The survivors of the house fire which killed eight members of the same family 12 years ago realise it could take “months or even years” to extradite a suspect in the case after he was arrested in Pakistan.
Shahid Mohammed, 32, was detained 50 miles from the Pakistani capital of Islamabad in connection with the fatal fire in Birkby, Huddersfield, in May 2002, it emerged today.
Five children and three adults from the Chisti family died in the firebomb attack on the house, with one man later convicted of murder and two others of manslaughter.
Mohammed, who has been on the run since being arrested by West Yorkshire Police and skipping bail, has been the subject of a huge manhunt for 12 years.
He was arrested by police in Pakistan in the early hours of January 22 after a long investigation and police say court proceedings “are now underway to return him to the UK to face charges”.
But the remaining members of the Chisti family, who still live on the same street where the fatal fire took place, are preparing for a potentially long, drawn-out process as Pakistan has no extradition treaty with the UK.
This does not stop the UK from requesting the extradition, but it means the case and the length of time it takes is now a matter for the Pakistani authorities.
Muhammad Shafique, who escaped the fire that killed eight of his relatives, said: “We are pleased with the news. It has been a long time coming but finally he has been arrested and is in custody.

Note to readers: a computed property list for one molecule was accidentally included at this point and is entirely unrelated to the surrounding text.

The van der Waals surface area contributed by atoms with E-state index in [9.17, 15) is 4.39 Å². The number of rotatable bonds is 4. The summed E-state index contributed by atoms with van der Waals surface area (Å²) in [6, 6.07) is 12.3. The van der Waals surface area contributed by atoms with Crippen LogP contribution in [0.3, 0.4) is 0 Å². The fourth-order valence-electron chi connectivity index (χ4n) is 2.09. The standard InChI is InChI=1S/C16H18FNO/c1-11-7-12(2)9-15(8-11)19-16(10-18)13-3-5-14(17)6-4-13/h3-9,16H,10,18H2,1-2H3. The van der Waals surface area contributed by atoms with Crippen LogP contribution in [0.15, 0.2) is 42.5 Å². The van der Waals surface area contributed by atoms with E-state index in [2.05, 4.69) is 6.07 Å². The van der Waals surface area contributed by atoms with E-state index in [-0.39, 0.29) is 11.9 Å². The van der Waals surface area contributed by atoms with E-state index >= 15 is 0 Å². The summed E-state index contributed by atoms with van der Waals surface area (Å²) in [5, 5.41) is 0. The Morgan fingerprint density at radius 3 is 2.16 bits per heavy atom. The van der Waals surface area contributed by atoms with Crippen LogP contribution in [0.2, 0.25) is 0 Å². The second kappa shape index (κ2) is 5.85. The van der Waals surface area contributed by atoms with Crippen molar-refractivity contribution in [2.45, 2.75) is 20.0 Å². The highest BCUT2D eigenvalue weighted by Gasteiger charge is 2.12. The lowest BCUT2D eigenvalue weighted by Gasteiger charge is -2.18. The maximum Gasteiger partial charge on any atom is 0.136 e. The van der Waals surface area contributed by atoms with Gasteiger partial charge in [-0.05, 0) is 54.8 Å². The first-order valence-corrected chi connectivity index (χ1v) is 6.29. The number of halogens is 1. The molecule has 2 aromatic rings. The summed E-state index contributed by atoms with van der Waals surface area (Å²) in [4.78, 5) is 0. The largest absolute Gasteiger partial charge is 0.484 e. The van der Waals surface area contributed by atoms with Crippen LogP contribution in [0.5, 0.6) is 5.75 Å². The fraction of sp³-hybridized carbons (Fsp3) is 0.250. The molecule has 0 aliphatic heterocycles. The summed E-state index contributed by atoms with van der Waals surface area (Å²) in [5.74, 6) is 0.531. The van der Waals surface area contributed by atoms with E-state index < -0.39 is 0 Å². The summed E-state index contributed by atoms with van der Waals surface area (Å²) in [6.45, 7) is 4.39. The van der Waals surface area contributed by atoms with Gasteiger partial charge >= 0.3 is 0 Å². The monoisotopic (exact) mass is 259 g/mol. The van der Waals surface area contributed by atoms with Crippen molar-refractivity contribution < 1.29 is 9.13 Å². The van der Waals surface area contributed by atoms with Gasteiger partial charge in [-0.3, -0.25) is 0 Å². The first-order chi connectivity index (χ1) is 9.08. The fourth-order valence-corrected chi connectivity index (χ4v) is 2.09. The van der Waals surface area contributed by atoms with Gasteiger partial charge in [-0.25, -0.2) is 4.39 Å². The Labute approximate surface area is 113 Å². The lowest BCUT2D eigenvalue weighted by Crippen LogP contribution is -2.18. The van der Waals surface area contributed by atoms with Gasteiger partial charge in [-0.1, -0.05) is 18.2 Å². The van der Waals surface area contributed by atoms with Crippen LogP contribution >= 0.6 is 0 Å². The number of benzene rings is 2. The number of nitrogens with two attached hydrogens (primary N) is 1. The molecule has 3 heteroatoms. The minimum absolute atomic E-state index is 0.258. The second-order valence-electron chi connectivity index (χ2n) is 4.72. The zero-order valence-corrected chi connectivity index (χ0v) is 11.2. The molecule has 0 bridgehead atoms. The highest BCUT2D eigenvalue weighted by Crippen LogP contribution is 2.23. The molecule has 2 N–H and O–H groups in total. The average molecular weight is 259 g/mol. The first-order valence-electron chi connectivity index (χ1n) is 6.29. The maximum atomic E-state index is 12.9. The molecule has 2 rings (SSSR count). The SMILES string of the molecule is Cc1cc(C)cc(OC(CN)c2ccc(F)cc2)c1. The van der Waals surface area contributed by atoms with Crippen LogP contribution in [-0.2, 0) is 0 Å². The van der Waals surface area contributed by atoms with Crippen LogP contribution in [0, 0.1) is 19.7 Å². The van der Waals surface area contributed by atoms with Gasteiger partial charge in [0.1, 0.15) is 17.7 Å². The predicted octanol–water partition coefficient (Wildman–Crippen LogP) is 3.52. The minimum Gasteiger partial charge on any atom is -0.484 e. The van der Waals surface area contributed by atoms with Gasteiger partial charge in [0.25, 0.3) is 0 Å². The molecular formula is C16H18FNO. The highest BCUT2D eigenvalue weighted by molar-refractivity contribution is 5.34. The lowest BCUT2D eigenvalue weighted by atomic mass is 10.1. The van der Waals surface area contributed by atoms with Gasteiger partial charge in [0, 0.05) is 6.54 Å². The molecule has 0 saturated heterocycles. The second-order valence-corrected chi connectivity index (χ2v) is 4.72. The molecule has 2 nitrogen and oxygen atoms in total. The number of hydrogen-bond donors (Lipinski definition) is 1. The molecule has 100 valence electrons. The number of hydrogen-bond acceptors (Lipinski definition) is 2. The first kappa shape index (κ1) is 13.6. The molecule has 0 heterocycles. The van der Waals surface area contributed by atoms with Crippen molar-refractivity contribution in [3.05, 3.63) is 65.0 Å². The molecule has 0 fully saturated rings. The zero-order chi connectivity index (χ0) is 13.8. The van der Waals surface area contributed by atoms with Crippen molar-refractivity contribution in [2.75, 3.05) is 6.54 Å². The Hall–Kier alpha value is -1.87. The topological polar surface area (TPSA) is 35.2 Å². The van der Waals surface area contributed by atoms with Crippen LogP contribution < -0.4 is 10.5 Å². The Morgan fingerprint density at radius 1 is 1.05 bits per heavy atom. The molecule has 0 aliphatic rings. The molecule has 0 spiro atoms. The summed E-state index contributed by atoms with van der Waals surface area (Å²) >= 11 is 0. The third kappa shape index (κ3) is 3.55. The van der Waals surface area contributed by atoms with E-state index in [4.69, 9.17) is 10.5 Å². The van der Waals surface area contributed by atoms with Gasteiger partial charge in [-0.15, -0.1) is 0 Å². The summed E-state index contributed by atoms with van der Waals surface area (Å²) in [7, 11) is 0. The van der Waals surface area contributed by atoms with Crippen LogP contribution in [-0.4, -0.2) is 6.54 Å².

“It is great news for the family. There are still a few hurdles to cross but it is positive news and we are happy about it.
“There is no extradition treaty and there is no precedent before this, so we don’t know how long it can take. However the evidence that they have asked for in the Pakistani courts, they have been supplied with that.
“However, I am sure they will give a chance to the suspect to defend himself and we don’t know how long it can take.
“We are prepared for that. We know there could be hurdles and the judicial process could take some time over there.
“An important thing is that he is in custody, even if it takes months he is not out enjoying a normal life. He is in custody and will have to spend his time there.
“If it does take months or years, he will be in custody during that time, which is not quite like prison but he is not enjoying a normal life.
“We have been sentenced to life without our loved ones, he will hopefully realise what it is like to be living without family and loved ones.”
He added: “I would like to take this opportunity to thank the police, they have continued with this investigation and their perseverance finally paid off.”
Joseph Kotrie-Monson, an extradition lawyer at criminal defence firm Mary Monson Solicitors’ Manchester office, says arrangements for incoming extradition to the UK from Pakistan do exist, but are rarely used.
He said: “There has been no extradition treaty with Pakistan in living memory, despite gestures at negotiation on the issue over the last 20 years or so.